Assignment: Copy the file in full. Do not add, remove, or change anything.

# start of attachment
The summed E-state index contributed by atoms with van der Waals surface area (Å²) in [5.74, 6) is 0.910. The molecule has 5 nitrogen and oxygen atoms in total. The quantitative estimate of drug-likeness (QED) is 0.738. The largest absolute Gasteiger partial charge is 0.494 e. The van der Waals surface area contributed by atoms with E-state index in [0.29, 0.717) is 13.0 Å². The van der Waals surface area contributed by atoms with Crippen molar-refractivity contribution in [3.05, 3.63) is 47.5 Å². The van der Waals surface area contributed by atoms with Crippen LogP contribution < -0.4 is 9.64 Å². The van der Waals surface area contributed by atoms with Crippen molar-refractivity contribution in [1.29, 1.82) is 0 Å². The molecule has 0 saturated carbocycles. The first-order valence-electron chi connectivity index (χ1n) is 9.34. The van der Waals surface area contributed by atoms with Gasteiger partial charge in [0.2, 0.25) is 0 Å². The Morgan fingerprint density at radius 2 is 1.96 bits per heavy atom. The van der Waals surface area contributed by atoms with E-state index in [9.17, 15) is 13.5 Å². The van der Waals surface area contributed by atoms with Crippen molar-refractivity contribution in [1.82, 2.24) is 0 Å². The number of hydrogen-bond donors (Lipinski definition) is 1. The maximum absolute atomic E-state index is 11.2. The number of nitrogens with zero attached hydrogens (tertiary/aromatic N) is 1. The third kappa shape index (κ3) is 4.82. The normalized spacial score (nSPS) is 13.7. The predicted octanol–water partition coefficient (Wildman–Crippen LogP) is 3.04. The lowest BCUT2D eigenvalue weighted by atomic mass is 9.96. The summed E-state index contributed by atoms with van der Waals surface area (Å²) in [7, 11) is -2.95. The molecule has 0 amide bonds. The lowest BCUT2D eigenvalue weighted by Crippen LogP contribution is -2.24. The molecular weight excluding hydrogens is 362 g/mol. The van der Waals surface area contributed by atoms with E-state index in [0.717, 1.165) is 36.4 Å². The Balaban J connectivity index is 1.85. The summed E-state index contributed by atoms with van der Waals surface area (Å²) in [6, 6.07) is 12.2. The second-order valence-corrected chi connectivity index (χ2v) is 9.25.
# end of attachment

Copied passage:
The summed E-state index contributed by atoms with van der Waals surface area (Å²) in [5.74, 6) is 0.910. The molecule has 5 nitrogen and oxygen atoms in total. The quantitative estimate of drug-likeness (QED) is 0.738. The largest absolute Gasteiger partial charge is 0.494 e. The van der Waals surface area contributed by atoms with E-state index in [0.29, 0.717) is 13.0 Å². The van der Waals surface area contributed by atoms with Crippen molar-refractivity contribution in [3.05, 3.63) is 47.5 Å². The van der Waals surface area contributed by atoms with Crippen LogP contribution < -0.4 is 9.64 Å². The van der Waals surface area contributed by atoms with Crippen molar-refractivity contribution in [1.29, 1.82) is 0 Å². The molecule has 0 saturated carbocycles. The first-order valence-electron chi connectivity index (χ1n) is 9.34. The van der Waals surface area contributed by atoms with Gasteiger partial charge in [0.2, 0.25) is 0 Å². The Morgan fingerprint density at radius 2 is 1.96 bits per heavy atom. The van der Waals surface area contributed by atoms with E-state index in [9.17, 15) is 13.5 Å². The van der Waals surface area contributed by atoms with Crippen molar-refractivity contribution in [1.82, 2.24) is 0 Å². The number of hydrogen-bond donors (Lipinski definition) is 1. The maximum absolute atomic E-state index is 11.2. The number of nitrogens with zero attached hydrogens (tertiary/aromatic N) is 1. The third kappa shape index (κ3) is 4.82. The normalized spacial score (nSPS) is 13.7. The predicted octanol–water partition coefficient (Wildman–Crippen LogP) is 3.04. The lowest BCUT2D eigenvalue weighted by atomic mass is 9.96. The summed E-state index contributed by atoms with van der Waals surface area (Å²) in [7, 11) is -2.95. The molecule has 0 amide bonds. The lowest BCUT2D eigenvalue weighted by Crippen LogP contribution is -2.24. The molecular weight excluding hydrogens is 362 g/mol. The van der Waals surface area contributed by atoms with E-state index in [0.717, 1.165) is 36.4 Å². The Balaban J connectivity index is 1.85. The summed E-state index contributed by atoms with van der Waals surface area (Å²) in [6, 6.07) is 12.2. The second-order valence-corrected chi connectivity index (χ2v) is 9.25.